In SRV training, we think of the many wounds experienced by marginalized people as bricks on the backs of already vulnerable people. As a response, we recommend that people find ways to prevent, reduce, and compensate. Helping both these young women develop personal possessions that express them, define them, and give them deep joy and pride is one way to take bricks off.

Glimpse 3: A Vision with a Plan

In the city of Bengaluru, the families and leaders of Bubbles Centre and Pragati joined together to empower families to engage powerful, inclusive, person centered tools to help imagine and move towards positive and possible futures for the students and young adults they serve. Within their method, a group of families joined hands to learn to facilitate the PATH process as well as Personal Futures Planning. Over 20 such processes have been led by parent facilitators to work towards full futures for 20 individual children and adults, ranging in age from 5-35. As a result, young Maaya has gathered with over 20 family members, friends, teachers and neighbors to create an inclusive future. Arvind explored and developed a passion for care and healing of the earth through sustainable farming and water saving techniques, and Aditya sketched his desired future out, leading to his first experience in independent living in his own place. PATH is a wonderful way to create a vision of valued roles, and works so well when laid upon a foundation of Social Role Valorization.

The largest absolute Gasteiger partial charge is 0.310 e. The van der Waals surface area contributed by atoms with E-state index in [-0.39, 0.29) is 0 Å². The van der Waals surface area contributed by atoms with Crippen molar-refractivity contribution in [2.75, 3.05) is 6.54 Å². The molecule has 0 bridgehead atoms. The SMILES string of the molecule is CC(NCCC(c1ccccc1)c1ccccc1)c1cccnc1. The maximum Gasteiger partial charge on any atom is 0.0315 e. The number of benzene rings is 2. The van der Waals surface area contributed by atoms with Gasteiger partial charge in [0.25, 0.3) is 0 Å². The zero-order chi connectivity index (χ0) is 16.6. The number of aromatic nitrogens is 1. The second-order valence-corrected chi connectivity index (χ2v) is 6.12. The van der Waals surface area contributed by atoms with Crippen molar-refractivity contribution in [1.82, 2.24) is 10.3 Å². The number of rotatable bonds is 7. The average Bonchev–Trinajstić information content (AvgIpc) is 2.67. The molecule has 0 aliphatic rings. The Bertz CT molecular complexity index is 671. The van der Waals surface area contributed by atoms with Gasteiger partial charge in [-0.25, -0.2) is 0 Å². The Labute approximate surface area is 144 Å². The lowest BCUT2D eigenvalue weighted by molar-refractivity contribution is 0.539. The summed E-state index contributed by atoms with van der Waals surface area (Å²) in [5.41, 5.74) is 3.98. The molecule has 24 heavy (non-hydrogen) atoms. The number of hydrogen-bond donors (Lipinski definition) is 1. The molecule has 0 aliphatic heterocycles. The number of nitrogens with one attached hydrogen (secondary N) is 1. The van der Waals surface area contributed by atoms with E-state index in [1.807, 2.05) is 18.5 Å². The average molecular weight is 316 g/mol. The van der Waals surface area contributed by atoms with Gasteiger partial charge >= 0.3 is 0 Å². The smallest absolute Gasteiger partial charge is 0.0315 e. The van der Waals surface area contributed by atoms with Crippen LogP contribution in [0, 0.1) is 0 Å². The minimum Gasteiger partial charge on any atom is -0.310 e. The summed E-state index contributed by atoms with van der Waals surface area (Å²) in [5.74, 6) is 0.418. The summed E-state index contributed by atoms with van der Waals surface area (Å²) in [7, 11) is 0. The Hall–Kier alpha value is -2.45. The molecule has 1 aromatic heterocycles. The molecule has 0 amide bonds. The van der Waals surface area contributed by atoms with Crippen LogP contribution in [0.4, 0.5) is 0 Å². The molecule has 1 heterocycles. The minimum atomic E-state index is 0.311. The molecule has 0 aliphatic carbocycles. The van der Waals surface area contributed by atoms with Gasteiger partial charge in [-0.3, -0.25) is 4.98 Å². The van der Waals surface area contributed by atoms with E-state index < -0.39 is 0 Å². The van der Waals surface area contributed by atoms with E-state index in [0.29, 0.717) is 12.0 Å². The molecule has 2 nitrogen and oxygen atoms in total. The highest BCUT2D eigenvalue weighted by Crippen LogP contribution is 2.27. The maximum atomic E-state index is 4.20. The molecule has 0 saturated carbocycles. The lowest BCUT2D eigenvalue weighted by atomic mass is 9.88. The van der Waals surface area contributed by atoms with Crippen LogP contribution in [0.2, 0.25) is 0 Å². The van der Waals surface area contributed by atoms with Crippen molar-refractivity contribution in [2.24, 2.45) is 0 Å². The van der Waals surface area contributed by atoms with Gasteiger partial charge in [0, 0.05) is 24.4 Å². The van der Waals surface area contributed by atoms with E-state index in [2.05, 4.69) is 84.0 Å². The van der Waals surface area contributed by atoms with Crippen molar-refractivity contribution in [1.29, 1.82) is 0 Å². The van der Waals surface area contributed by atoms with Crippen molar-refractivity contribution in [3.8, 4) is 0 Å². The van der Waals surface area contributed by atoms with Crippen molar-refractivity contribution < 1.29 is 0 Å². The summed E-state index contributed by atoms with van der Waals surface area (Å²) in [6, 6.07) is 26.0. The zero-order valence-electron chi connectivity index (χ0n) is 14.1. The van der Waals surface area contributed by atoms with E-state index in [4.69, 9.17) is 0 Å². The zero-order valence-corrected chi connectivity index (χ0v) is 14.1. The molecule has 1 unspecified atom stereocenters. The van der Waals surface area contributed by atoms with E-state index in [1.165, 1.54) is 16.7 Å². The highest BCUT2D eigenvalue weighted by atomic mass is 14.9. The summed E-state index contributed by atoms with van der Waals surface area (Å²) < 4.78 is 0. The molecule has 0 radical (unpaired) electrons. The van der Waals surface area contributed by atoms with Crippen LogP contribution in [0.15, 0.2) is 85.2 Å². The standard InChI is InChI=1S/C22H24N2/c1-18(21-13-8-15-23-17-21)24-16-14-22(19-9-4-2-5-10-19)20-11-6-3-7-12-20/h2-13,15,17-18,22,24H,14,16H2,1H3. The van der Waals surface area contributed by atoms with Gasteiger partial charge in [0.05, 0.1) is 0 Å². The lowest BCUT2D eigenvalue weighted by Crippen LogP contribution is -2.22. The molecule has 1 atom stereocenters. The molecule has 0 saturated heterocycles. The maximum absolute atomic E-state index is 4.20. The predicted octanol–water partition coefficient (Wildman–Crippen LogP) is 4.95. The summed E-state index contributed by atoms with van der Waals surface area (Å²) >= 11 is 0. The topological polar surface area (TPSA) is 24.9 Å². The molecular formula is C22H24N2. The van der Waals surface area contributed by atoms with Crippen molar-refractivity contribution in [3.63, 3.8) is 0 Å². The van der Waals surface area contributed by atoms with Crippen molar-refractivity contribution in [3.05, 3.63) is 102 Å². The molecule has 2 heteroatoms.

Glimpse 4: ’Tis People that Matter